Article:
Cable Rear Pulldown / Behind The Neck Pulldown
This exercise primarily targets the muscles in the upper back, especially the latissimus dorsi (lats), which are responsible for the broad and V-shaped appearance of the back.
While not recommended for everyone, some individuals with specific body structures, good flexibility, and proper form may be able to perform the exercise without experiencing issues. The primary concern is the potential for injury to the neck and shoulders due to the forced forward head tilt and extreme range of motion. This risk is particularly elevated under heavy loads.
How To do:
- Set Up:
- Use a pulldown machine with a wide grip bar attached.
- Adjust the machine to an appropriate weight.
- Sit on the machine bench facing the bar, and secure your thighs under the provided supports.
- Grab the bar with both hands using a wide grip. In a wide grip, your hands are positioned wider than shoulder-width apart.
- Body Position:
- Lean forward slightly while maintaining a straight back.
- Ensure your thighs are securely positioned under the supports to stabilize your body.
- Pull the bar down behind your head by bringing your elbows out to the sides.
- Focus on squeezing your shoulder blades together as you pull the bar down.
- Lower the bar until it’s close to the back of your neck, and you feel a contraction in your lat muscles.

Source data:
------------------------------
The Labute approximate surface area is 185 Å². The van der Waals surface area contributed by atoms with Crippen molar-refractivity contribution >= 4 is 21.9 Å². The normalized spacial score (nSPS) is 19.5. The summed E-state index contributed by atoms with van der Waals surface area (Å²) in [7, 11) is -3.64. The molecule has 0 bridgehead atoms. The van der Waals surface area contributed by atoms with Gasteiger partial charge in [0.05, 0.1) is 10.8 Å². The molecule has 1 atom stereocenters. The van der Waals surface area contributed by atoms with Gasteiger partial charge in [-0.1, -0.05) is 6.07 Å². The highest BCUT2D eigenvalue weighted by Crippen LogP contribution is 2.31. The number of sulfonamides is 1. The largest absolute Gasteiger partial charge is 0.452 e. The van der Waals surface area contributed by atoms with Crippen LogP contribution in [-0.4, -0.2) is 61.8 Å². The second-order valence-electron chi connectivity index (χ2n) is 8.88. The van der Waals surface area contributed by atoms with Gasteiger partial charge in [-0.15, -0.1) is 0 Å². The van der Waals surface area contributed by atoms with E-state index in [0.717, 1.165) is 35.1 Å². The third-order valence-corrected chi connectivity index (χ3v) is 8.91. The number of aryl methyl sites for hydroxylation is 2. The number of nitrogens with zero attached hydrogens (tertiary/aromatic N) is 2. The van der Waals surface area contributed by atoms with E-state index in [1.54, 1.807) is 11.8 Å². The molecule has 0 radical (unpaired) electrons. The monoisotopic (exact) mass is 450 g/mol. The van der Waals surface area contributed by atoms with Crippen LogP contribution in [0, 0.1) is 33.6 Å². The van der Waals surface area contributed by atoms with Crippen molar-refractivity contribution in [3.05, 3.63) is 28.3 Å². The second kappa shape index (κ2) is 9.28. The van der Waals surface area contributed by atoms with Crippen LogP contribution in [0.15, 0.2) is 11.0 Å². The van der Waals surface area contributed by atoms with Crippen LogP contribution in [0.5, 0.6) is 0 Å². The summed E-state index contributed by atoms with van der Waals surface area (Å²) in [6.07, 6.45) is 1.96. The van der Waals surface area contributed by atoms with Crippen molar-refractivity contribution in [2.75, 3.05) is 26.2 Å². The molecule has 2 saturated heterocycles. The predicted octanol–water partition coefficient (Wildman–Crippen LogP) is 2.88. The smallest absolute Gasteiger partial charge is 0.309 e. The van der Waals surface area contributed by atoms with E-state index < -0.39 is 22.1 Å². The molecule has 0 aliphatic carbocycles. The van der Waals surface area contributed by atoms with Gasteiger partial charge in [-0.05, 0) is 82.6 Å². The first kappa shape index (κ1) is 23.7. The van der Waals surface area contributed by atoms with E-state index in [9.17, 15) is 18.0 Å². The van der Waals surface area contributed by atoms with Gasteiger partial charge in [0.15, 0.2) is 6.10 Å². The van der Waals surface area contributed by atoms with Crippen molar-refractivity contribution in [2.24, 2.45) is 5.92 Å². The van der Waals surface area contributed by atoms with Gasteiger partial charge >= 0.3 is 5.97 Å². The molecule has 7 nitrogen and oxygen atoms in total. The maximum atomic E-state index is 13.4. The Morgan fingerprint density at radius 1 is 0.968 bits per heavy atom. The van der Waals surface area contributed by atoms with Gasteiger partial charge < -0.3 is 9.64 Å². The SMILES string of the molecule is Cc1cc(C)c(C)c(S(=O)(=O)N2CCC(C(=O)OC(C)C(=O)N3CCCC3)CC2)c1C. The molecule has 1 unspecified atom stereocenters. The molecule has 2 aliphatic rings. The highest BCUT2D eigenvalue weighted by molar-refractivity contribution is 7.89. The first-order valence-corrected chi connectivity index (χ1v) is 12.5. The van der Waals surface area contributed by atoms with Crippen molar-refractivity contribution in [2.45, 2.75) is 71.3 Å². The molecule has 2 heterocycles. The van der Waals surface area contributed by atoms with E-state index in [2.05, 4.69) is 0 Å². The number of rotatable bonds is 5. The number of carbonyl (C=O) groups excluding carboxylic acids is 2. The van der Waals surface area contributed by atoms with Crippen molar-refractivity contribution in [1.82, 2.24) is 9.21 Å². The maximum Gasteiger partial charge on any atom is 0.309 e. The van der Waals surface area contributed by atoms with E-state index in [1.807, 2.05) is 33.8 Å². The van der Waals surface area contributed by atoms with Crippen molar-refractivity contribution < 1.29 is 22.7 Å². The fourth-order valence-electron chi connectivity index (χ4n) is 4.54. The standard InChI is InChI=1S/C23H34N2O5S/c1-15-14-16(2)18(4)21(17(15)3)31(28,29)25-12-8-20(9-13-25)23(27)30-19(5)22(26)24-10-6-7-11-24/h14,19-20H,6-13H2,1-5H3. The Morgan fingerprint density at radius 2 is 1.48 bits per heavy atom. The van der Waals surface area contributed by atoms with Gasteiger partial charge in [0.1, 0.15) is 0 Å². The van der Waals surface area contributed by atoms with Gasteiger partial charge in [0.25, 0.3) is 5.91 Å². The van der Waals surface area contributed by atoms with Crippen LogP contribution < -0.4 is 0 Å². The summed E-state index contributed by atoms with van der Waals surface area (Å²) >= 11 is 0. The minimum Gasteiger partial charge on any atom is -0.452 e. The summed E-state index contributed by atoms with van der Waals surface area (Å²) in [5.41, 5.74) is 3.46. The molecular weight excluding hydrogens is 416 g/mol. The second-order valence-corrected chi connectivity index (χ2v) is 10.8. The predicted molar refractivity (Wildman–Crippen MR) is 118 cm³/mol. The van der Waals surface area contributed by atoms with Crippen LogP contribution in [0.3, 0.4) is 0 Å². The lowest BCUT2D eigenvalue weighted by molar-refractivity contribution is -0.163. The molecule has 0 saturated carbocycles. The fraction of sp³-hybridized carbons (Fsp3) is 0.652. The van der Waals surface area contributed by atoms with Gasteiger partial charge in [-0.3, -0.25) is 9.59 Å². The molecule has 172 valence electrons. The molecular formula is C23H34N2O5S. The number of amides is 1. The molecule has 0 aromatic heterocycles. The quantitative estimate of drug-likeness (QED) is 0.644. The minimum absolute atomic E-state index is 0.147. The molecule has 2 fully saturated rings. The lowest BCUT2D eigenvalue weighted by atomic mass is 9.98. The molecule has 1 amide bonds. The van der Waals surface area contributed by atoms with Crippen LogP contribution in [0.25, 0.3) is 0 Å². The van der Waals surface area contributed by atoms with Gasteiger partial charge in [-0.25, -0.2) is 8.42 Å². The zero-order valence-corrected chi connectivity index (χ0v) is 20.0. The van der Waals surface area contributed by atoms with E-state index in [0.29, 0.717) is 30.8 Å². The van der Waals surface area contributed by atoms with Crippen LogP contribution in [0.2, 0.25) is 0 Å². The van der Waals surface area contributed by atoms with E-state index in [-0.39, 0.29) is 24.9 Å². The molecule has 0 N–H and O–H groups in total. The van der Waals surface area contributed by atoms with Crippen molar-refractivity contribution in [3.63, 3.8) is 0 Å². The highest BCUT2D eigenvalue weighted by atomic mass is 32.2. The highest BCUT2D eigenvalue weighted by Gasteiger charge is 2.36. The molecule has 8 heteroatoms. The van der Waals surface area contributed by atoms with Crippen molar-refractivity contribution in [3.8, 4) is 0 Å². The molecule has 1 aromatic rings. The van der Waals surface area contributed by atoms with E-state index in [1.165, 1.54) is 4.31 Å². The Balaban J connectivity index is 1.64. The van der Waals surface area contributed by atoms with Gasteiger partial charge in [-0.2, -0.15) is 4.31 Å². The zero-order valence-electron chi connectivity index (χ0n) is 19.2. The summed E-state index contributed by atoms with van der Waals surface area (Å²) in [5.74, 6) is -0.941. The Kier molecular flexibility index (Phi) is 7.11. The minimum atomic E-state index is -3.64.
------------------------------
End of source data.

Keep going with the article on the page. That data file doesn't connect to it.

- Controlled Release:
- Allow the cable to raise the bar back up slowly.
- Fully extend your arms and shoulders at the top of the movement.
- Perform the desired number of repetitions, maintaining control throughout the exercise.
- Ensure a smooth and controlled movement, avoiding any jerking or swinging.
- Keep your back straight and chest up throughout the exercise.
- Do not use excessively heavy weights that compromise your form.
- Consider your own body’s limitations, flexibility, and structural considerations. If you have a history of neck or shoulder issues, it may be prudent to avoid behind-the-neck exercises altogether.
Cable Rear Pulldown Benefits
The behind-the-neck lat pull-down can effectively target the muscles of the upper back, including the latissimus dorsi, rhomboids, and trapezius.
Some individuals may feel a different range of muscle activation compared to traditional lat pull-downs. This variation could be beneficial for those seeking to add diversity to their workout routines.
The cable rear lat pulldown provides a variation to traditional lat pulldowns and other upper back exercises. Introducing different movements into your training routine can help prevent plateaus and keep your workouts engaging.
Risk to Neck and Shoulders:
Behind-the-neck exercises can force the neck and shoulders into potentially risky positions, particularly as the head tilts forward during the movement. The exercise involves significant abduction and external rotation of the shoulders, placing them in an extreme range of motion. This misalignment with the spine can lead to increased stress on the neck joints.
While some individuals may perform the exercise without apparent issues, the risk varies based on factors such as individual anatomy, flexibility, and technique. However, the potential for injury is higher compared to alternative exercises.
Each person’s body is unique, and what works for one individual may not be suitable for another. Individuals considering the behind-the-neck lat pull-down should assess their own flexibility, body structure, and any pre-existing conditions.